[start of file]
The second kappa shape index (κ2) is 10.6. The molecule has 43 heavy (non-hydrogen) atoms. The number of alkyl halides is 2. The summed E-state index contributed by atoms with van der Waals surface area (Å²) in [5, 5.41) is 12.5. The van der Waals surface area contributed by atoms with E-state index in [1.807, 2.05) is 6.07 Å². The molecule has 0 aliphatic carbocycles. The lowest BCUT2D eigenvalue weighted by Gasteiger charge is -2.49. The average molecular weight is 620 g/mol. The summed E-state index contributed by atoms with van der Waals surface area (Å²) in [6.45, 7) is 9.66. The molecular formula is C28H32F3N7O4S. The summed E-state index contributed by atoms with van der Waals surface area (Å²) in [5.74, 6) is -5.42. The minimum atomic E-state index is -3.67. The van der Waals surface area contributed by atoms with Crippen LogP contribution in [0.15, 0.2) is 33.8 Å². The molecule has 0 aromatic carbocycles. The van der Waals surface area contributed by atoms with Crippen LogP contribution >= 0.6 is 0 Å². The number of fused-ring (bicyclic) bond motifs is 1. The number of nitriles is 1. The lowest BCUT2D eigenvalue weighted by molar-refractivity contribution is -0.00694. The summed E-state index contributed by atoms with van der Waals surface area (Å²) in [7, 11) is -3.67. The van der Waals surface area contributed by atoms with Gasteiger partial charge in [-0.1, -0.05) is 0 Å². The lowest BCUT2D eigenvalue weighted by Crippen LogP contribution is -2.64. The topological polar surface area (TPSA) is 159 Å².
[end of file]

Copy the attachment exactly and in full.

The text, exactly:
The second kappa shape index (κ2) is 10.6. The molecule has 43 heavy (non-hydrogen) atoms. The number of alkyl halides is 2. The summed E-state index contributed by atoms with van der Waals surface area (Å²) in [5, 5.41) is 12.5. The van der Waals surface area contributed by atoms with E-state index in [1.807, 2.05) is 6.07 Å². The molecule has 0 aliphatic carbocycles. The lowest BCUT2D eigenvalue weighted by Gasteiger charge is -2.49. The average molecular weight is 620 g/mol. The summed E-state index contributed by atoms with van der Waals surface area (Å²) in [6.45, 7) is 9.66. The molecular formula is C28H32F3N7O4S. The summed E-state index contributed by atoms with van der Waals surface area (Å²) in [5.74, 6) is -5.42. The minimum atomic E-state index is -3.67. The van der Waals surface area contributed by atoms with Crippen LogP contribution in [0.15, 0.2) is 33.8 Å². The molecule has 0 aromatic carbocycles. The van der Waals surface area contributed by atoms with Crippen LogP contribution >= 0.6 is 0 Å². The number of fused-ring (bicyclic) bond motifs is 1. The number of nitriles is 1. The lowest BCUT2D eigenvalue weighted by molar-refractivity contribution is -0.00694. The summed E-state index contributed by atoms with van der Waals surface area (Å²) in [7, 11) is -3.67. The van der Waals surface area contributed by atoms with Gasteiger partial charge in [-0.1, -0.05) is 0 Å². The lowest BCUT2D eigenvalue weighted by Crippen LogP contribution is -2.64. The topological polar surface area (TPSA) is 159 Å².